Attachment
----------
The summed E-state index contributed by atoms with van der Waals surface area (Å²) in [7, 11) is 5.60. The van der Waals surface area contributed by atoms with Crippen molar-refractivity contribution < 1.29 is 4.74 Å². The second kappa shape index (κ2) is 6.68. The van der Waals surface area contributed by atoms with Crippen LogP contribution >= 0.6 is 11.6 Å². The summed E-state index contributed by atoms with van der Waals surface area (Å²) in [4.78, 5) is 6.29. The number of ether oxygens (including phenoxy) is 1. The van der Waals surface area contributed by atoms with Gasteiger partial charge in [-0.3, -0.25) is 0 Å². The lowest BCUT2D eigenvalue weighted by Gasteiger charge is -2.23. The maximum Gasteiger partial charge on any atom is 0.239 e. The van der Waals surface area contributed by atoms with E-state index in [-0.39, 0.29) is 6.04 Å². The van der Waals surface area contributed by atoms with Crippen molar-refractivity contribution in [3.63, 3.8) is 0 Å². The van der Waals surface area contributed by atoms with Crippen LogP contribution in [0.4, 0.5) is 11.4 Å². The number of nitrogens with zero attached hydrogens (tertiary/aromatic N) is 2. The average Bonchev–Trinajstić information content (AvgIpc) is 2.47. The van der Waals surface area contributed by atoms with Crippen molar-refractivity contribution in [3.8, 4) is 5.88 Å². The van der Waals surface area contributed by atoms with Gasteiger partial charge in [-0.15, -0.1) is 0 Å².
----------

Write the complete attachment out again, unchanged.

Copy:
The summed E-state index contributed by atoms with van der Waals surface area (Å²) in [7, 11) is 5.60. The van der Waals surface area contributed by atoms with Crippen molar-refractivity contribution < 1.29 is 4.74 Å². The second kappa shape index (κ2) is 6.68. The van der Waals surface area contributed by atoms with Crippen LogP contribution >= 0.6 is 11.6 Å². The summed E-state index contributed by atoms with van der Waals surface area (Å²) in [4.78, 5) is 6.29. The number of ether oxygens (including phenoxy) is 1. The van der Waals surface area contributed by atoms with Gasteiger partial charge in [-0.3, -0.25) is 0 Å². The lowest BCUT2D eigenvalue weighted by Gasteiger charge is -2.23. The maximum Gasteiger partial charge on any atom is 0.239 e. The van der Waals surface area contributed by atoms with E-state index in [-0.39, 0.29) is 6.04 Å². The van der Waals surface area contributed by atoms with Crippen molar-refractivity contribution in [3.63, 3.8) is 0 Å². The van der Waals surface area contributed by atoms with Crippen LogP contribution in [0.4, 0.5) is 11.4 Å². The number of nitrogens with zero attached hydrogens (tertiary/aromatic N) is 2. The average Bonchev–Trinajstić information content (AvgIpc) is 2.47. The van der Waals surface area contributed by atoms with Crippen molar-refractivity contribution in [3.8, 4) is 5.88 Å². The van der Waals surface area contributed by atoms with Gasteiger partial charge in [-0.15, -0.1) is 0 Å².